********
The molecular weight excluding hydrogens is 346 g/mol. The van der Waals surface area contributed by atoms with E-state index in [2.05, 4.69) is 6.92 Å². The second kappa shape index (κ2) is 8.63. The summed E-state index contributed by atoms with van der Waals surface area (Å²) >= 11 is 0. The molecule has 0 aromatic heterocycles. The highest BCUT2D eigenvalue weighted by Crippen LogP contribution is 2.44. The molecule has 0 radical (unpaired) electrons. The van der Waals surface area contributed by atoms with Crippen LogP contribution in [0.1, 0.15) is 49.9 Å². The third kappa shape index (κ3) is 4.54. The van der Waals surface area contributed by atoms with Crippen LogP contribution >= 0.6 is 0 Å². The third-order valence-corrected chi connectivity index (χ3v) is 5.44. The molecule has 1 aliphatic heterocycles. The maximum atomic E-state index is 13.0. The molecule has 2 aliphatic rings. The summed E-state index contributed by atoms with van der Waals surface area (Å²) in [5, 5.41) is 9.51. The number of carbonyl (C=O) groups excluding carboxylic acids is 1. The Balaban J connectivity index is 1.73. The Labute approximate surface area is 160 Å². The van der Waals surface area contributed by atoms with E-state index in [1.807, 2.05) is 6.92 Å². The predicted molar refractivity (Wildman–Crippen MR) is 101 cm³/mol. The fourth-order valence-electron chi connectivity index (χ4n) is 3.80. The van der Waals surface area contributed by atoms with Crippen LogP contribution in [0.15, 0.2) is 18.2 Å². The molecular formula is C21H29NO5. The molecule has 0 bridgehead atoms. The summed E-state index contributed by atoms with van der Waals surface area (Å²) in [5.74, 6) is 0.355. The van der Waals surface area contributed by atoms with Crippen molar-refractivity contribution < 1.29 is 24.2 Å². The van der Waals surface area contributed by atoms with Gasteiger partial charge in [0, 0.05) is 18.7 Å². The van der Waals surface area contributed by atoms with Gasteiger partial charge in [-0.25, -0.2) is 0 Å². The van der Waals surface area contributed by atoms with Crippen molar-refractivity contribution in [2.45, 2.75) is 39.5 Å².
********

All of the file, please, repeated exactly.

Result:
The molecular weight excluding hydrogens is 346 g/mol. The van der Waals surface area contributed by atoms with E-state index in [2.05, 4.69) is 6.92 Å². The second kappa shape index (κ2) is 8.63. The summed E-state index contributed by atoms with van der Waals surface area (Å²) >= 11 is 0. The molecule has 0 aromatic heterocycles. The highest BCUT2D eigenvalue weighted by Crippen LogP contribution is 2.44. The molecule has 0 radical (unpaired) electrons. The van der Waals surface area contributed by atoms with Crippen LogP contribution in [0.1, 0.15) is 49.9 Å². The third kappa shape index (κ3) is 4.54. The van der Waals surface area contributed by atoms with Crippen LogP contribution >= 0.6 is 0 Å². The third-order valence-corrected chi connectivity index (χ3v) is 5.44. The molecule has 1 aliphatic heterocycles. The maximum atomic E-state index is 13.0. The molecule has 2 aliphatic rings. The summed E-state index contributed by atoms with van der Waals surface area (Å²) in [5, 5.41) is 9.51. The number of carbonyl (C=O) groups excluding carboxylic acids is 1. The Balaban J connectivity index is 1.73. The Labute approximate surface area is 160 Å². The van der Waals surface area contributed by atoms with E-state index in [1.807, 2.05) is 6.92 Å². The predicted molar refractivity (Wildman–Crippen MR) is 101 cm³/mol. The fourth-order valence-electron chi connectivity index (χ4n) is 3.80. The van der Waals surface area contributed by atoms with Crippen LogP contribution in [0.15, 0.2) is 18.2 Å². The molecular formula is C21H29NO5. The molecule has 0 bridgehead atoms. The summed E-state index contributed by atoms with van der Waals surface area (Å²) in [5.74, 6) is 0.355. The van der Waals surface area contributed by atoms with Crippen molar-refractivity contribution < 1.29 is 24.2 Å². The van der Waals surface area contributed by atoms with Gasteiger partial charge in [0, 0.05) is 18.7 Å². The van der Waals surface area contributed by atoms with Gasteiger partial charge in [-0.25, -0.2) is 0 Å². The van der Waals surface area contributed by atoms with Crippen molar-refractivity contribution in [2.45, 2.75) is 39.5 Å².